Punk and Protest: Laws, Counterculture, Action! Part III

Now then, here’s part III. You may have noticed that the theme of this blog is supposed to be about the American underground music scene. BUT here I am yattering on about a Canadian band, and “direct actions” that occurred in Canada. Well fear not: This is the part of the story that explores the wider punk community and that means I bring in AMERICA.

Well, eventually I might mention them, so read on!

So in the last post I mentioned some of the connections between the Subhumans and D.O.A., another punk band from Vancouver. The Subhumans also had a lot of connections with the wider punk community in North America as well. This punk community was made up of a network of regional scenes throughout the continent, and was able to survive outside the radar of mainstream music institutions by utilizing creative DIY tactics. The foundation of these strategies, such as starting fanzines and record labels, was based on people supporting each other within each local scene and in the wider network.   The Subhumans toured across North America and played shows with other underground bands vital to the network’s existence such as the Dead Kennedys, Minor Threat, X, Bad Brains, Black Flag and Hüsker Dü (www.subhumans.ca).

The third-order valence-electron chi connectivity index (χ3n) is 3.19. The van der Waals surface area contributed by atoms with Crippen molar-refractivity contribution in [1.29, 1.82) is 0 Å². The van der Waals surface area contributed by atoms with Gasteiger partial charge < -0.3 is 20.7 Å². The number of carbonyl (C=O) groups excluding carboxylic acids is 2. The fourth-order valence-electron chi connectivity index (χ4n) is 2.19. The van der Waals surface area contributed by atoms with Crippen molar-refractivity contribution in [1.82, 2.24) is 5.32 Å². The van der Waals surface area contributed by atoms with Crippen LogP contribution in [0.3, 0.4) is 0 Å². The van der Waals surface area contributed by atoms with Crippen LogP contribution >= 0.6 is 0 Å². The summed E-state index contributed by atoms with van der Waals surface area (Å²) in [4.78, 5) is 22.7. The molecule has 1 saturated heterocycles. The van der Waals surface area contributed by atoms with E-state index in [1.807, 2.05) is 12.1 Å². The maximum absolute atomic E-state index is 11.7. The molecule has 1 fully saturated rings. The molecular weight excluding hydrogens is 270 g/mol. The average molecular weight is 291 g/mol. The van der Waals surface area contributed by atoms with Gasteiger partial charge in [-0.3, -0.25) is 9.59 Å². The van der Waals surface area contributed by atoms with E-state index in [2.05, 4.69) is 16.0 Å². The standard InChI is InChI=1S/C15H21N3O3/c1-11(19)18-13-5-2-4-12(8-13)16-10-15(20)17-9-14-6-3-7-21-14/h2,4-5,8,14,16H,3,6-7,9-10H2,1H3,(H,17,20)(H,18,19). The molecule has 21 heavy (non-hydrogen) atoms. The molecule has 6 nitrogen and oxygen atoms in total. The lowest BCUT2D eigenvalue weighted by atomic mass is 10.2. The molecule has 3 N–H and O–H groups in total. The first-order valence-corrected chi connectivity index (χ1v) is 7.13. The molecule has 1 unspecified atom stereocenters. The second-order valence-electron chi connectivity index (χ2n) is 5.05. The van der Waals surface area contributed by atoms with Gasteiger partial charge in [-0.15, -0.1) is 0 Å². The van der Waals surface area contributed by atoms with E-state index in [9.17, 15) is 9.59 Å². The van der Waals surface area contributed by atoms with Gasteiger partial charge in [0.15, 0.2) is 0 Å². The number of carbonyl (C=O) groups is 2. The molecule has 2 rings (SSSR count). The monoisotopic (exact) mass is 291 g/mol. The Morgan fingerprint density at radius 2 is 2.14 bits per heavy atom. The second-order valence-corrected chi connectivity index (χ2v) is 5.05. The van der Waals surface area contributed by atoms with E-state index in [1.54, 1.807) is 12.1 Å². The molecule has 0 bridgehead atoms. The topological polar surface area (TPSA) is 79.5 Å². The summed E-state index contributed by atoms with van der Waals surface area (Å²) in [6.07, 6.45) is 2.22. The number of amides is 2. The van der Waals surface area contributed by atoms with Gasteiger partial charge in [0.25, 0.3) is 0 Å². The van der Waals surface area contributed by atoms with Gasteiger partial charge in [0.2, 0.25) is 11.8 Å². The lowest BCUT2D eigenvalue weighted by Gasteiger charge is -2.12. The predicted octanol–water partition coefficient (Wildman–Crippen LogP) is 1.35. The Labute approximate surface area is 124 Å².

After Hannah and the other members of Direct Action were arrested, D.O.A. spoke up for their friends in the media. For example, in an interview with the Seattle music magazine the Rocket, the band was asked why they were supporting the members of Direct Action. They replied by saying that they had personal connections with most of the five, and had grown up with Hannah. They also argued that:

“these people, guilty or not…represent the class struggle that’s going on in the world. And they represent the side that…stands for life and the future for everybody. The question that should be asked to everybody else in the world: why aren’t you behind them?”